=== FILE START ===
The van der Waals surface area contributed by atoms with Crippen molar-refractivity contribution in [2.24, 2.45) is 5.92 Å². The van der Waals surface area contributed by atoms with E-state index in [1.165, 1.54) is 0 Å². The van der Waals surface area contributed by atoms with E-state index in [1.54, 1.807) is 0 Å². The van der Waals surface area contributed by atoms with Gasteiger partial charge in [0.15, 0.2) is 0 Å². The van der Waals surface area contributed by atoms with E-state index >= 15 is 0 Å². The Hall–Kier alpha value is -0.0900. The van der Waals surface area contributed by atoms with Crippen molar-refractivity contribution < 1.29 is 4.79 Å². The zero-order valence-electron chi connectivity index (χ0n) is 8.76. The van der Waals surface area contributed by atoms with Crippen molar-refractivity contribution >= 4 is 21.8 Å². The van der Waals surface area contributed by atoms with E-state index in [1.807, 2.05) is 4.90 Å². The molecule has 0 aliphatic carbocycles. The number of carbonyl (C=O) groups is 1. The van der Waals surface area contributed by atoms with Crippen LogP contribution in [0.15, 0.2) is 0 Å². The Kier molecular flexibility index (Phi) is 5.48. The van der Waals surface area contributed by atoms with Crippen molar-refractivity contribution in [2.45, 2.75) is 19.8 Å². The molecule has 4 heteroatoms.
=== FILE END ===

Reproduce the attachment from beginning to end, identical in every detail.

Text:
The van der Waals surface area contributed by atoms with Crippen molar-refractivity contribution in [2.24, 2.45) is 5.92 Å². The van der Waals surface area contributed by atoms with E-state index in [1.165, 1.54) is 0 Å². The van der Waals surface area contributed by atoms with E-state index in [1.54, 1.807) is 0 Å². The van der Waals surface area contributed by atoms with Gasteiger partial charge in [0.15, 0.2) is 0 Å². The van der Waals surface area contributed by atoms with E-state index >= 15 is 0 Å². The Hall–Kier alpha value is -0.0900. The van der Waals surface area contributed by atoms with Crippen molar-refractivity contribution < 1.29 is 4.79 Å². The zero-order valence-electron chi connectivity index (χ0n) is 8.76. The van der Waals surface area contributed by atoms with Crippen molar-refractivity contribution >= 4 is 21.8 Å². The van der Waals surface area contributed by atoms with E-state index in [1.807, 2.05) is 4.90 Å². The molecule has 0 aliphatic carbocycles. The number of carbonyl (C=O) groups is 1. The van der Waals surface area contributed by atoms with Crippen LogP contribution in [0.15, 0.2) is 0 Å². The Kier molecular flexibility index (Phi) is 5.48. The van der Waals surface area contributed by atoms with Crippen molar-refractivity contribution in [2.45, 2.75) is 19.8 Å². The molecule has 4 heteroatoms.